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  • Created by: Lauren
  • Created on: 08-05-14 10:21
our moment to moment awareness of oneself and environment
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Four features of consciousness
Subjective/Private, Dynamic (ever changing), self reflective, intimately connect with selective attention
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Selective attention
awareness of some stimuli and not others
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3 ways of measuring
Self-report, behavioural, physiological
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Ask people to decribe their inner experienes, intraspection for primary source but inaccurate and maybe dishonest
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record performance on special tasks, objective but require inference of state of mind
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establish correspondance between body and mental states, objective and detailed but very copmlex
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Freudian three levels of concious
Conscious, preconscious mental events, unconscious events
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Thoughts and perceptions of which we are aware
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Preconscious mental events
outside current awareness but recalled under circumstances, reminded of a friend
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Unconcious events
Cannot be brought into conscious awareness under ordinary circumstances, might be repressed memories
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Subliminal psycodynamic activation
Flash a sentence such as "mummy and I are one" and either consistent with Freud of not, perform better when consistent
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Cognitive view point 3 sections
Controlled processing, automated processing, divided attention
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Controlled (conscious)
concious use of attention, very focused, learning to ride a bike, open to change
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Automated (unconscious)
no conscious awareness or effort, fast routine but set in a way
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Divided attention
attention to and perform more than one activity at a time, some clash such as listening to two people talk
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Visual agnosia
no ability to consciously perceive shape and size but can perform card-insertion
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visually recongise objects not faces but consciously look at familiar faces more than unfamiliar faces
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blindess of part of visual field but still respond to stimuli, Type 1 (discriminations in blind area but no feeling) Type 2 (rapid motions and orientations are a feeling)
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exposure to a stimulus influences how you then respond to that same or another stimulus
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Krosnick's view
subliminal level images or words and then another stimulus and see how it's affected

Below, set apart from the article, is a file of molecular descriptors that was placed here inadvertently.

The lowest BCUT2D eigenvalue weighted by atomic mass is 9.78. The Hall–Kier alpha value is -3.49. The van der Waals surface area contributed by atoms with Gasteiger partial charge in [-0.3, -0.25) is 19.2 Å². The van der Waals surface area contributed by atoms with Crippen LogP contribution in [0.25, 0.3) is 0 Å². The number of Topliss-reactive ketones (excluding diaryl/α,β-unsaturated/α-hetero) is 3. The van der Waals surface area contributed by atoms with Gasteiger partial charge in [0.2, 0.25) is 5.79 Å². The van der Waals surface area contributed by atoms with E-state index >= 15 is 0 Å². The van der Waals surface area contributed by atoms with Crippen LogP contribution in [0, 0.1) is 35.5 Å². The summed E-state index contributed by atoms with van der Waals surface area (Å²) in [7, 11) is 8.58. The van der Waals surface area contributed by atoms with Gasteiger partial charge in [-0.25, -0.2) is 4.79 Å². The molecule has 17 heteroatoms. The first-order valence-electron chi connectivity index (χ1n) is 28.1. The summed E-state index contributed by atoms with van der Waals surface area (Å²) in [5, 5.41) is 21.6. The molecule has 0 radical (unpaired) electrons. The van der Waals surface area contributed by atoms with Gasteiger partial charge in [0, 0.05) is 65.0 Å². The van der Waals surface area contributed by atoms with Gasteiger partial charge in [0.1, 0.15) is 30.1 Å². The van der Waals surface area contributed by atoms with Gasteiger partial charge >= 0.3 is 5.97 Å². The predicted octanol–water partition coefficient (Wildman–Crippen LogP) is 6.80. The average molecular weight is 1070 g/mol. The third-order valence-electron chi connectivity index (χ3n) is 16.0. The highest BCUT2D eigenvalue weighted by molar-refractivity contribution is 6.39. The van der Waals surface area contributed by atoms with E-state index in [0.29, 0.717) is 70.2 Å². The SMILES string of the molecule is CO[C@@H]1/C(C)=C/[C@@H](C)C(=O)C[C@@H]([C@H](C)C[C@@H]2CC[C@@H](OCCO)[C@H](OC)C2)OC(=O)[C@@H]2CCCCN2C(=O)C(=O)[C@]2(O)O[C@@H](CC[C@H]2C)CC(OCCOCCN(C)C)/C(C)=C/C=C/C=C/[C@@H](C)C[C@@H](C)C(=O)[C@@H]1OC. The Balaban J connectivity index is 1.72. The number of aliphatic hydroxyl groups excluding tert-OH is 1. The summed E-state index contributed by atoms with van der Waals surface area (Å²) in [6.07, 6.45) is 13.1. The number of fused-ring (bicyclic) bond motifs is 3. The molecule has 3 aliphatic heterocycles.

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Emotional unconscious
a bad mood might be caused by experiences in your day that you're unconscious of
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4 reasons why we have an unconsciousness
summary of internal and external stimuli, summary to brain regions to plan and decision make, ability to overide potentially dangerous impulses, allows us to deal with novel tasks
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process of concentrating on a feature and excluding others
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3 types of focused attention
Cocktail party Phenomenon, Attenuation Model, Objects or Locations
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Cocktail Party
Cherry - ability to focus in busy party, if name is mentioned then concentration flips
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Attenuation Model
Treisman - ability to turn down some aspects allowing less attention to be paid
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Selective attention
focus on one without being affected by distractions
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Object or locations
automaticity - the more we do a task the less conscious attention we need to apply to it
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Divided attention
ability to respond simulatneously to multiple tasks
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Cross model effects
using lips to supports the sound of a voice in a busy bar
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Simon and Chabris - fail to notice something has changed
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ERP measuring attention
event related potentials is recorded in waves, stronger when we are paying attention than not
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Two types of waves
Beta - when awake and alert, Alpha - patterns when your relaxed and drowsy
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Stage 1
light sleep, easily awakened, irregular wave patterns
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Stage 2
deeper sleep, more relaxed, dreams occur, harder to awake
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Stage 3
regular appearance of slow and large delta waves
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Stage 4
deepest sleep, delta waves dominate EEG patterns
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high arousal similar to daytime, sleep paralysis
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Paradoxical sleep
body highly aroused but little movement
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Pitcher and Walters - Skeep deprivation
deprived of sleep meat more poorly on crtiical thinking
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3 reasons why we need sleep
bodily restoration, evolved adaption (increased chance of survival), memory consolidation
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When do we dream?
during any stage of sleep